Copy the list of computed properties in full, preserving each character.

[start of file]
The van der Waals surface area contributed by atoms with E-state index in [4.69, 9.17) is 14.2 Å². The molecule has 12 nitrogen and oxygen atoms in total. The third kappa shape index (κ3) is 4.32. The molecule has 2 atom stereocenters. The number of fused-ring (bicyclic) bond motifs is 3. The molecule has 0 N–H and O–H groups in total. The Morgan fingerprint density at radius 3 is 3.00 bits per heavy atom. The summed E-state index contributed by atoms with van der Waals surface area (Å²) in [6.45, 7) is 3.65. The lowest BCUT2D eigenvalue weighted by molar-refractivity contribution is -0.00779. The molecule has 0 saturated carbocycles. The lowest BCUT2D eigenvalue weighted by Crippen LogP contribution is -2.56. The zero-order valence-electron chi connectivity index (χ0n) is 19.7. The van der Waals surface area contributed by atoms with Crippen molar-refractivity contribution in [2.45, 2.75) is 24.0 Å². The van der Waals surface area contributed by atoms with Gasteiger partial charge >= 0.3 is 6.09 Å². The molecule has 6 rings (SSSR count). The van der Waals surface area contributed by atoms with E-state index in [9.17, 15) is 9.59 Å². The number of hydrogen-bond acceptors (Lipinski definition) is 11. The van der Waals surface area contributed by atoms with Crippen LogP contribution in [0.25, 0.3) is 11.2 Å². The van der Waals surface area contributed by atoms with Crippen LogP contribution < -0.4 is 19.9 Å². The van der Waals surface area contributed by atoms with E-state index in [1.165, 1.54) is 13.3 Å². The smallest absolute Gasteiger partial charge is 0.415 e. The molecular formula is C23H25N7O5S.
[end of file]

The van der Waals surface area contributed by atoms with E-state index in [4.69, 9.17) is 14.2 Å². The molecule has 12 nitrogen and oxygen atoms in total. The third kappa shape index (κ3) is 4.32. The molecule has 2 atom stereocenters. The number of fused-ring (bicyclic) bond motifs is 3. The molecule has 0 N–H and O–H groups in total. The Morgan fingerprint density at radius 3 is 3.00 bits per heavy atom. The summed E-state index contributed by atoms with van der Waals surface area (Å²) in [6.45, 7) is 3.65. The lowest BCUT2D eigenvalue weighted by molar-refractivity contribution is -0.00779. The molecule has 0 saturated carbocycles. The lowest BCUT2D eigenvalue weighted by Crippen LogP contribution is -2.56. The zero-order valence-electron chi connectivity index (χ0n) is 19.7. The van der Waals surface area contributed by atoms with Crippen molar-refractivity contribution in [2.45, 2.75) is 24.0 Å². The van der Waals surface area contributed by atoms with Gasteiger partial charge >= 0.3 is 6.09 Å². The molecule has 6 rings (SSSR count). The van der Waals surface area contributed by atoms with E-state index in [9.17, 15) is 9.59 Å². The number of hydrogen-bond acceptors (Lipinski definition) is 11. The van der Waals surface area contributed by atoms with Crippen LogP contribution in [0.25, 0.3) is 11.2 Å². The van der Waals surface area contributed by atoms with Crippen LogP contribution < -0.4 is 19.9 Å². The van der Waals surface area contributed by atoms with E-state index in [1.165, 1.54) is 13.3 Å². The smallest absolute Gasteiger partial charge is 0.415 e. The molecular formula is C23H25N7O5S.